I am a lifelong Narnia fan. I treasure these books, constantly refer to them, and still mysteriously get something in my eye when Aslan explains the Deeper Magic from Before Time. C. S. Lewis was simply a master world-weaver, and Narnia is Lewis par excellence. So I don’t make this confession lightly. But I’ve stayed in the closet (wardrobe?) for too long. Here goes:
I’ve always found “The Last Battle” disappointing.
Most people assume that, since I am a Calvinist, my misgivings are all about the infamous Emeth episode, in which Aslan accepts the misdirected worship of a pagan Calormene. But Lewis’ semi-syncretism isn’t what really bothers me. Rather, “The Last Battle,” from the day I first read it, struck me as a lackluster story. And that drives me crazy, because Lewis had all of the pieces for a breathtaking conclusion to the series. If we can suspend my heresy trial for a few minutes, I’ll explain.
‘The Last Battle’ Is Anticlimactic
The Chronicles soar to the highest spheres of imagination. They introduce us to other universes, sapient beasts, a sorceress who can freeze the seasons, humanoid stars, and voyages to the edge of the world—all seen through the eyes of children. And Narnia’s closing chapters strike me as some of the most subtly brilliant in all of children’s literature. The Platonic overtones of a universe of forms, the call to journey ever “further up and further in,” and the idea that Heaven preserves all the best fragments of this world—nay, that all we loved in this world was a shadow cast by the True World—these suggestions cause our hearts, as the Apostles put it, to “burn within us.” And what fan can read the closing scene in which Aslan “no longer looked to them like a lion,” without getting goosebumps?
But I could live without the rest of the book.
Recall that the story just before “The Last Battle” involves a secret mission to rescue royalty in the bowels of the earth, by ill-prepared heroes who must face man-eating giants, a ghoulish subterranean civilization, and a witch who transforms into a hulking serpent. The story before that features a Magellan-like conquest of the world’s uttermost edge, complete with dragons, sea-people, and islands that eat unsuspecting passersby. And as the books were originally published, “The Magician’s Nephew” (which is first in the series, chronologically) was the penultimate Chronicle. We hardly need to rehearse the first meeting of worlds via Atlantian magic, the wonder of Narnia’s creation narrative, or the chilling debut of the White Witch.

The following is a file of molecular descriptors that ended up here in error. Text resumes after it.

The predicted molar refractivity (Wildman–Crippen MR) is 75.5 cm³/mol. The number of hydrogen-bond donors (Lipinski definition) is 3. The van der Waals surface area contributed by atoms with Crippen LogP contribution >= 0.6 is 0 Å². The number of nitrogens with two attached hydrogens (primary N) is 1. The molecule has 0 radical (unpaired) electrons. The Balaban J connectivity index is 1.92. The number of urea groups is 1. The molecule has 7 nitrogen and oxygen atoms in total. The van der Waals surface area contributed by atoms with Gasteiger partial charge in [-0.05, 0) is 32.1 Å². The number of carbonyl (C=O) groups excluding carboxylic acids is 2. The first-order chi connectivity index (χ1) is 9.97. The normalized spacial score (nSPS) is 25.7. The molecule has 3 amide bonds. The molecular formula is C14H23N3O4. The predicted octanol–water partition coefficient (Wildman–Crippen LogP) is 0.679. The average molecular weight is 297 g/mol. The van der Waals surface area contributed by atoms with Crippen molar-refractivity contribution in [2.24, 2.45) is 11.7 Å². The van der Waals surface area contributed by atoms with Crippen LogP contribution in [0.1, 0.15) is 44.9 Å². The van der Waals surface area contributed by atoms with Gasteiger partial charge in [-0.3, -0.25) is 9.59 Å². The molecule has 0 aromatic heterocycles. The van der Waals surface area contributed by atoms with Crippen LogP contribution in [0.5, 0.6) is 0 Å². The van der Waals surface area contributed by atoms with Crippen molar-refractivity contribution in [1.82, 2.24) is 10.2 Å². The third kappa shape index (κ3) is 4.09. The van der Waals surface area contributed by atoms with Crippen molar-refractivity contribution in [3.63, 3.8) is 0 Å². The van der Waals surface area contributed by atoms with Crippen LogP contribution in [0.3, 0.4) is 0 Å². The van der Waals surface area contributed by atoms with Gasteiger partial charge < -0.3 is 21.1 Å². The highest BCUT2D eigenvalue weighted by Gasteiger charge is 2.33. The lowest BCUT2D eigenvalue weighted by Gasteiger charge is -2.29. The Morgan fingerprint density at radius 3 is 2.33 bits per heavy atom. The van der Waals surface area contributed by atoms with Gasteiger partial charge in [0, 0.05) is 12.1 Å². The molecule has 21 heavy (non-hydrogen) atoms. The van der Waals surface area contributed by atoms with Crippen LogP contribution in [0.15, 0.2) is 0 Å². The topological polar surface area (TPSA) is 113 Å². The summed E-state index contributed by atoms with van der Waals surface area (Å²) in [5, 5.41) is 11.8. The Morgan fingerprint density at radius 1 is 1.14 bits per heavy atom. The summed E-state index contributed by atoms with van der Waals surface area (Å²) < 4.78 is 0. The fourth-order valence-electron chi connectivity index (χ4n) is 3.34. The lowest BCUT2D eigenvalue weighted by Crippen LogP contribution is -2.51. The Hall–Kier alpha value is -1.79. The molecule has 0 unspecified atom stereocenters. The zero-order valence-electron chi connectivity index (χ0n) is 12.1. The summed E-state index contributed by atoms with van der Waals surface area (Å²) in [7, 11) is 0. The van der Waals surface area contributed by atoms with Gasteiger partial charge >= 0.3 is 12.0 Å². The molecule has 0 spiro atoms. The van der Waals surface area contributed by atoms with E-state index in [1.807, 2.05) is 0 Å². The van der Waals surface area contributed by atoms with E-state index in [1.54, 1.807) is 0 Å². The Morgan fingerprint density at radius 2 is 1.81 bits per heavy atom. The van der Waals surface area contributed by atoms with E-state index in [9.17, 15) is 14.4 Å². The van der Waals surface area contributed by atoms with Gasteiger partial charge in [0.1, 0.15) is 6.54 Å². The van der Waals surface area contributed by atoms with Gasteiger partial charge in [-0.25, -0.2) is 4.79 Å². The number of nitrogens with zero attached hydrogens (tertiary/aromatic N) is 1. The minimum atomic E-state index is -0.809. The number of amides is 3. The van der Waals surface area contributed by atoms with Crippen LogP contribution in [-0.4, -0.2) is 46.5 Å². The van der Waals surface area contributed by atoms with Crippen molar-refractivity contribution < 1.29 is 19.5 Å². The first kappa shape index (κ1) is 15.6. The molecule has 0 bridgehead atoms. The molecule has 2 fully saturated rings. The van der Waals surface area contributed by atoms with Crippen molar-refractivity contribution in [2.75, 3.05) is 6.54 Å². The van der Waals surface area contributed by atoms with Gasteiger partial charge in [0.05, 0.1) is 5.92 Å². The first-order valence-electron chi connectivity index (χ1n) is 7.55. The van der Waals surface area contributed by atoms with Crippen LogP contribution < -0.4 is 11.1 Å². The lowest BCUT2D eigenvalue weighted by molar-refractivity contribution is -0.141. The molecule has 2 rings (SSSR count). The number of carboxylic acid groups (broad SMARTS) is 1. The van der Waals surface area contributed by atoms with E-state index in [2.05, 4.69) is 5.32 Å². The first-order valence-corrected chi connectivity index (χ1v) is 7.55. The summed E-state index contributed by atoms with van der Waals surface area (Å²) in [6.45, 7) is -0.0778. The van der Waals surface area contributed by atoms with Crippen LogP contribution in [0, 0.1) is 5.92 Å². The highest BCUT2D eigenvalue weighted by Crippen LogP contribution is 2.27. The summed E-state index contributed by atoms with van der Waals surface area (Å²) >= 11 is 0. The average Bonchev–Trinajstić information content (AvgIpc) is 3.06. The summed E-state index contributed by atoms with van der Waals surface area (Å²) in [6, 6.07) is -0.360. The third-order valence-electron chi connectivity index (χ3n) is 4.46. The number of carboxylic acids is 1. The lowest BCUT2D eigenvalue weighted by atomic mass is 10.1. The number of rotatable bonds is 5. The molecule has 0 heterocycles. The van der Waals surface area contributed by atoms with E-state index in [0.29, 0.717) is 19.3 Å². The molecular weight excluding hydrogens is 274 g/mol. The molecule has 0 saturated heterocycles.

Against this backdrop, any reader should be hopping like a dufflepud for the grand finale, especially with a title like “The Last Battle.” But what greets us is a perplexingly dull slog with an ape, a donkey, a stable, and some comically gullible Narnian creatures. What gives?
That’s just the beginning of the jarring incongruity. We’re soon introduced to Tash, the four-armed, vulture-headed Calormene god who, aside from passing references in “The Horse and His Boy,” has played no role in the series, and is consistently portrayed as a lifeless idol. Now, as it turns out, Tash is real, and comes swooping out of left field (the Southern Desert) to consume Narnia. But it gets more bizarre. Lewis bills this demonic buzzard as the ultimate villain of the Chronicles—their Satan figure:
“Not because [Tash] and I are one,” says Aslan, “but because we are opposites, I take to me the services which thou hast done to him. For I and he are of such different kinds that no service which is vile can be done to me, and none which is not vile can be done to him.”
Where has Tash been for the last six books? And why should readers accept a phantasmal carrion bird as a compelling villain in the series’ home stretch? He isn’t cunning. He stinks (literally). And he disappears almost as soon as he arrives. Yes, I realize that Lewis was probably aiming for certain parallels with Revelation—the Antichrist, the Beast, the False Prophet, the Tribulation, Gog and Magog, and so on. But the scale of John’s prophecy makes the cast of “The Last Battle” seem like an Arcadian apocalypse—like some ungainly collaboration between Edvard Munch and Thomas Kinkade—like an Armageddon fought by nativity scene animals. The “antichrist” is an ass, for goodness’ sake! What’s with this puzzling shift near the end of the series?